NO ONE WANTS to pay higher phone bills. But it's hard to quarrel with the state Public Service Commission's approval of a rate increase expected to cost New York Telephone Co. customers $250 million a year.
That is substantially more than the $24 million increase recommended by administrative law judges. But their recommendation seemed indefensibly parsimonious, if not intentionally punitive.
New York Tel has not received a general rate increase in five years. It had requested a $964 million hike. A year ago, the PSC staff and the phone company agreed to a $445 million settlement. Even with inflation continuing, this week's approved rate hike is 40 percent below that.
The case was, to be sure, not cut and dried.
New York Tel was not helped by disclosures of lewd Florida parties for employees of a related company -- connected to allegations that the phone company paid excessive prices for goods and services.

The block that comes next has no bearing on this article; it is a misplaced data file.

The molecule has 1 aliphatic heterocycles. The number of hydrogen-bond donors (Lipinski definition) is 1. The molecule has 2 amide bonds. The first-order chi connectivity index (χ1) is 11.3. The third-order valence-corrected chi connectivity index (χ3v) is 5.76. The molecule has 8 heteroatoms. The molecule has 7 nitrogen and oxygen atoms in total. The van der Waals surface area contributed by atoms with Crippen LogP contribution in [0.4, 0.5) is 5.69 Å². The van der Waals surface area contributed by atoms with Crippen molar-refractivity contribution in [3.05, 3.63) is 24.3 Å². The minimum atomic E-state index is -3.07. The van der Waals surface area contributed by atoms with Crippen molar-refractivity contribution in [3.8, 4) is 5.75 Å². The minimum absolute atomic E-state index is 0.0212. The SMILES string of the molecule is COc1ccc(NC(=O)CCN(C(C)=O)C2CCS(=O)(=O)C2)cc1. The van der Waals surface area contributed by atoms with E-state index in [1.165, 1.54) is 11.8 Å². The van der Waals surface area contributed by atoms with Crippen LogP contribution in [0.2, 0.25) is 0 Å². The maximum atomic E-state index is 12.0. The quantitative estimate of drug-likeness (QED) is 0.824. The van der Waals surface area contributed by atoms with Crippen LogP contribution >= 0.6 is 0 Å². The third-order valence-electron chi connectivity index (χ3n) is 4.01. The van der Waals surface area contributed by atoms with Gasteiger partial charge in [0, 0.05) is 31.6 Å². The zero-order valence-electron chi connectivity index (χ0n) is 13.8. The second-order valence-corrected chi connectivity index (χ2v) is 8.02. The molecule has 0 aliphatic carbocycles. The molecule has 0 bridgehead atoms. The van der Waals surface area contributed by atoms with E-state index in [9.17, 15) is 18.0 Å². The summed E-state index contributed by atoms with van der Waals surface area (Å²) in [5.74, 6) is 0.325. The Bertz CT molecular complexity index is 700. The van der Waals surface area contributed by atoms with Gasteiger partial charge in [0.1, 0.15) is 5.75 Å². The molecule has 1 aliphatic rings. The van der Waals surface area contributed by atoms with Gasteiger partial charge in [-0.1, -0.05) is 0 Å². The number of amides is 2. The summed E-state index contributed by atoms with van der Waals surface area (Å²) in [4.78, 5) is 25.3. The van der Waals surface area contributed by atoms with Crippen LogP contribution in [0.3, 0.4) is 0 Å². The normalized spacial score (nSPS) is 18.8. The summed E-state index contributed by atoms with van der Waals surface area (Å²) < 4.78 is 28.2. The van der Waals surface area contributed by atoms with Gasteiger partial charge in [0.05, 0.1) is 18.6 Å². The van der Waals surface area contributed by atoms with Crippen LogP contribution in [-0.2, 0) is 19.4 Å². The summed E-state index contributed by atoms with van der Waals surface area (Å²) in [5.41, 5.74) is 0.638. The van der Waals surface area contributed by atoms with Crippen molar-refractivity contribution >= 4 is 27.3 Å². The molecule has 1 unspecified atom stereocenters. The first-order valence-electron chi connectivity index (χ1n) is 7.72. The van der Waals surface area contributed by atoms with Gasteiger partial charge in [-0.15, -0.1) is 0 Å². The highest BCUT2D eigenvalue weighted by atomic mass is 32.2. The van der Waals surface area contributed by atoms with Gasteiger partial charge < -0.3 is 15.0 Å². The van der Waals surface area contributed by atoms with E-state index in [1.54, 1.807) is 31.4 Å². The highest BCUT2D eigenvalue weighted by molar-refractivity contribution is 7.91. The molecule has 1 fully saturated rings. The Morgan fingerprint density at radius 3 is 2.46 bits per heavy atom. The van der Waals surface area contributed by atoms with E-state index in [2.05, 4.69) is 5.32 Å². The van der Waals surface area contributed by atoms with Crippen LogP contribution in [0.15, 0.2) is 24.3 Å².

There is also the issue raised by State
Attorney General Robert Abrams of rigorously requiring the telephone company to channel additional revenues into modernizing its phone networks, a requirement the PSC did not impose.
With upgraded systems, New York Tel could be more competitive, give better service and, in the end, enhance its prosperity. But the rate hike is not so generous as to lend itself to rigorous legal strings on using the added revenues.
Another criticism is that the rate hike hits residential customers harder than business customers. For years, however, businesses have subsidized residential callers.
The increase should help New York Tel buoy its earnings, which it complains are among the lowest for any phone company. It should bolster the firm's sagging credit rating, which raises costs of borrowing and, ultimately, costs to customers.
New Yorkers need a modern phone system, and New York Tel needs money for costs and a fair profit. For both, the increase ought to help.